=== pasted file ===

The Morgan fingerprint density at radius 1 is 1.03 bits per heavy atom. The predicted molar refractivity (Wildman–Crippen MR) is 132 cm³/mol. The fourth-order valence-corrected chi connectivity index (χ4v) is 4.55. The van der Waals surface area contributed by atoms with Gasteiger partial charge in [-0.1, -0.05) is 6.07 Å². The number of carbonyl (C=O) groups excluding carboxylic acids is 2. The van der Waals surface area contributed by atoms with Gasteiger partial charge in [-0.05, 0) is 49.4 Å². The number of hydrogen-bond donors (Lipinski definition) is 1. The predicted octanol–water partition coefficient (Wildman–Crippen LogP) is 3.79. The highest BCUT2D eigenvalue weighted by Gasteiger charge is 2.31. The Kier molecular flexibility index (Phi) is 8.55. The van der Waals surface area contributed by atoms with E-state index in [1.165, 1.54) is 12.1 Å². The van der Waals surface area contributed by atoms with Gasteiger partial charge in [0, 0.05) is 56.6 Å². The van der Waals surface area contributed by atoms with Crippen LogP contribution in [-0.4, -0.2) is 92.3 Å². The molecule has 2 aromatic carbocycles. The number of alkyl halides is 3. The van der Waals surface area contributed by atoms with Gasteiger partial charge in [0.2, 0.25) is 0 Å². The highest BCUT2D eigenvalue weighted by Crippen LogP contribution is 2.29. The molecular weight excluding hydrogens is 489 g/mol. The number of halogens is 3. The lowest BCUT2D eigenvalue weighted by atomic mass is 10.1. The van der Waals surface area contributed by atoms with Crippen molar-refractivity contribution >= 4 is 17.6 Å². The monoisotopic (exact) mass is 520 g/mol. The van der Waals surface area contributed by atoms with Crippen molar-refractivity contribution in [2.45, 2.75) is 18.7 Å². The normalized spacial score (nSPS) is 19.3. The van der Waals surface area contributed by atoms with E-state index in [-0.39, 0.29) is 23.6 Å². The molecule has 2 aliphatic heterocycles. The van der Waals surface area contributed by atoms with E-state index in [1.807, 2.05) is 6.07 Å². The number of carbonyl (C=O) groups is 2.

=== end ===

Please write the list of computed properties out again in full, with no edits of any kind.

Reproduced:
The Morgan fingerprint density at radius 1 is 1.03 bits per heavy atom. The predicted molar refractivity (Wildman–Crippen MR) is 132 cm³/mol. The fourth-order valence-corrected chi connectivity index (χ4v) is 4.55. The van der Waals surface area contributed by atoms with Gasteiger partial charge in [-0.1, -0.05) is 6.07 Å². The number of carbonyl (C=O) groups excluding carboxylic acids is 2. The van der Waals surface area contributed by atoms with Gasteiger partial charge in [-0.05, 0) is 49.4 Å². The number of hydrogen-bond donors (Lipinski definition) is 1. The predicted octanol–water partition coefficient (Wildman–Crippen LogP) is 3.79. The highest BCUT2D eigenvalue weighted by Gasteiger charge is 2.31. The Kier molecular flexibility index (Phi) is 8.55. The van der Waals surface area contributed by atoms with E-state index in [1.165, 1.54) is 12.1 Å². The van der Waals surface area contributed by atoms with Gasteiger partial charge in [0, 0.05) is 56.6 Å². The van der Waals surface area contributed by atoms with Crippen LogP contribution in [-0.4, -0.2) is 92.3 Å². The molecule has 2 aromatic carbocycles. The number of alkyl halides is 3. The van der Waals surface area contributed by atoms with Gasteiger partial charge in [0.2, 0.25) is 0 Å². The highest BCUT2D eigenvalue weighted by Crippen LogP contribution is 2.29. The molecular weight excluding hydrogens is 489 g/mol. The number of halogens is 3. The lowest BCUT2D eigenvalue weighted by atomic mass is 10.1. The van der Waals surface area contributed by atoms with Crippen molar-refractivity contribution >= 4 is 17.6 Å². The monoisotopic (exact) mass is 520 g/mol. The van der Waals surface area contributed by atoms with Crippen molar-refractivity contribution in [2.45, 2.75) is 18.7 Å². The normalized spacial score (nSPS) is 19.3. The van der Waals surface area contributed by atoms with E-state index in [-0.39, 0.29) is 23.6 Å². The molecule has 2 aliphatic heterocycles. The van der Waals surface area contributed by atoms with E-state index in [1.807, 2.05) is 6.07 Å². The number of carbonyl (C=O) groups is 2.